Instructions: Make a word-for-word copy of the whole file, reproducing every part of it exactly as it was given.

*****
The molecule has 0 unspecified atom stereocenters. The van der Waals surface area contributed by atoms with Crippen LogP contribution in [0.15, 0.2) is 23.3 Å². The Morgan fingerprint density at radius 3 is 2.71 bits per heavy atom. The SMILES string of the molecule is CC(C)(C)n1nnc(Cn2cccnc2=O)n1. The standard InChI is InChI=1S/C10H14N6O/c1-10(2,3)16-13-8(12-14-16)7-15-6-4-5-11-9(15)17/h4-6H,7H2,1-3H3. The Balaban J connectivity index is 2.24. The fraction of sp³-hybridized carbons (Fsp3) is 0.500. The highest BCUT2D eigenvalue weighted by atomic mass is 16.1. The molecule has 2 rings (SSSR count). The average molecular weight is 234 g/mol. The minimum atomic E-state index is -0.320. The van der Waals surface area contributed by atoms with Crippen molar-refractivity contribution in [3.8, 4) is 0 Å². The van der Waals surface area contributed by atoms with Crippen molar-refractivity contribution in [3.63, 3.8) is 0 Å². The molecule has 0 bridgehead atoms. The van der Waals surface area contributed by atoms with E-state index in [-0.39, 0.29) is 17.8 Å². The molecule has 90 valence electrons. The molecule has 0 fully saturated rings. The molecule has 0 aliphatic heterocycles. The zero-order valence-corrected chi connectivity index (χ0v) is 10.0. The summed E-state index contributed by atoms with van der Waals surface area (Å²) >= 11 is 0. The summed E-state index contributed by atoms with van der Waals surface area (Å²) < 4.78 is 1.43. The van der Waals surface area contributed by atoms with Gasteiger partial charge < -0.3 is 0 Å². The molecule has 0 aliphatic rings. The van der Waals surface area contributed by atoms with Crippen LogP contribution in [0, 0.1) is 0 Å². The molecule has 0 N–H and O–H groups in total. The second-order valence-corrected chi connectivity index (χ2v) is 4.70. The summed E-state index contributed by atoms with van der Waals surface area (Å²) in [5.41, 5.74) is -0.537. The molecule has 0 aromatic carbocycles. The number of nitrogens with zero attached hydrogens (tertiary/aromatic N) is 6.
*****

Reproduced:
The molecule has 0 unspecified atom stereocenters. The van der Waals surface area contributed by atoms with Crippen LogP contribution in [0.15, 0.2) is 23.3 Å². The Morgan fingerprint density at radius 3 is 2.71 bits per heavy atom. The SMILES string of the molecule is CC(C)(C)n1nnc(Cn2cccnc2=O)n1. The standard InChI is InChI=1S/C10H14N6O/c1-10(2,3)16-13-8(12-14-16)7-15-6-4-5-11-9(15)17/h4-6H,7H2,1-3H3. The Balaban J connectivity index is 2.24. The fraction of sp³-hybridized carbons (Fsp3) is 0.500. The highest BCUT2D eigenvalue weighted by atomic mass is 16.1. The molecule has 2 rings (SSSR count). The average molecular weight is 234 g/mol. The minimum atomic E-state index is -0.320. The van der Waals surface area contributed by atoms with Crippen molar-refractivity contribution in [3.8, 4) is 0 Å². The van der Waals surface area contributed by atoms with Crippen molar-refractivity contribution in [3.63, 3.8) is 0 Å². The molecule has 0 bridgehead atoms. The van der Waals surface area contributed by atoms with E-state index in [-0.39, 0.29) is 17.8 Å². The molecule has 90 valence electrons. The molecule has 0 fully saturated rings. The molecule has 0 aliphatic heterocycles. The zero-order valence-corrected chi connectivity index (χ0v) is 10.0. The summed E-state index contributed by atoms with van der Waals surface area (Å²) >= 11 is 0. The summed E-state index contributed by atoms with van der Waals surface area (Å²) < 4.78 is 1.43. The van der Waals surface area contributed by atoms with Gasteiger partial charge < -0.3 is 0 Å². The molecule has 0 aliphatic rings. The van der Waals surface area contributed by atoms with Crippen LogP contribution in [0, 0.1) is 0 Å². The molecule has 0 N–H and O–H groups in total. The second-order valence-corrected chi connectivity index (χ2v) is 4.70. The summed E-state index contributed by atoms with van der Waals surface area (Å²) in [5.41, 5.74) is -0.537. The molecule has 0 aromatic carbocycles. The number of nitrogens with zero attached hydrogens (tertiary/aromatic N) is 6.